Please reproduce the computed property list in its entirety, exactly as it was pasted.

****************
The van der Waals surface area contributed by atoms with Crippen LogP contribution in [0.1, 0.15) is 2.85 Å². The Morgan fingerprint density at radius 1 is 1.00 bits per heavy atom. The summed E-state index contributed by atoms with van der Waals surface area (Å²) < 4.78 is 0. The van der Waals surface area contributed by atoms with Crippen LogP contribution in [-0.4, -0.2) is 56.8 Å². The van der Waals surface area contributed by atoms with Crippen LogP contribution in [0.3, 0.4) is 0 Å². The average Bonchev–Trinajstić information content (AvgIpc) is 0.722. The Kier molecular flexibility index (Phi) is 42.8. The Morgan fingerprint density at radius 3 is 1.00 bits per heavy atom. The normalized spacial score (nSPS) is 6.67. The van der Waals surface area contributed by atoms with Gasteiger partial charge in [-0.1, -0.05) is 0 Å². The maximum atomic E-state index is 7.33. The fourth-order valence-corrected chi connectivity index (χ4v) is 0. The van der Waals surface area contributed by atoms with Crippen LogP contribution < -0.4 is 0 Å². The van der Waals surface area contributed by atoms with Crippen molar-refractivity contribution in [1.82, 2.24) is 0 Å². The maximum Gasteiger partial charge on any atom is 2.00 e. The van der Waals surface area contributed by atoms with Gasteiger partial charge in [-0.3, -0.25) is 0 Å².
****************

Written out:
The van der Waals surface area contributed by atoms with Crippen LogP contribution in [0.1, 0.15) is 2.85 Å². The Morgan fingerprint density at radius 1 is 1.00 bits per heavy atom. The summed E-state index contributed by atoms with van der Waals surface area (Å²) < 4.78 is 0. The van der Waals surface area contributed by atoms with Crippen LogP contribution in [-0.4, -0.2) is 56.8 Å². The van der Waals surface area contributed by atoms with Crippen LogP contribution in [0.3, 0.4) is 0 Å². The average Bonchev–Trinajstić information content (AvgIpc) is 0.722. The Kier molecular flexibility index (Phi) is 42.8. The Morgan fingerprint density at radius 3 is 1.00 bits per heavy atom. The normalized spacial score (nSPS) is 6.67. The van der Waals surface area contributed by atoms with Gasteiger partial charge in [-0.1, -0.05) is 0 Å². The maximum atomic E-state index is 7.33. The fourth-order valence-corrected chi connectivity index (χ4v) is 0. The van der Waals surface area contributed by atoms with Crippen LogP contribution < -0.4 is 0 Å². The van der Waals surface area contributed by atoms with Crippen molar-refractivity contribution in [1.82, 2.24) is 0 Å². The maximum Gasteiger partial charge on any atom is 2.00 e. The van der Waals surface area contributed by atoms with Gasteiger partial charge in [-0.3, -0.25) is 0 Å².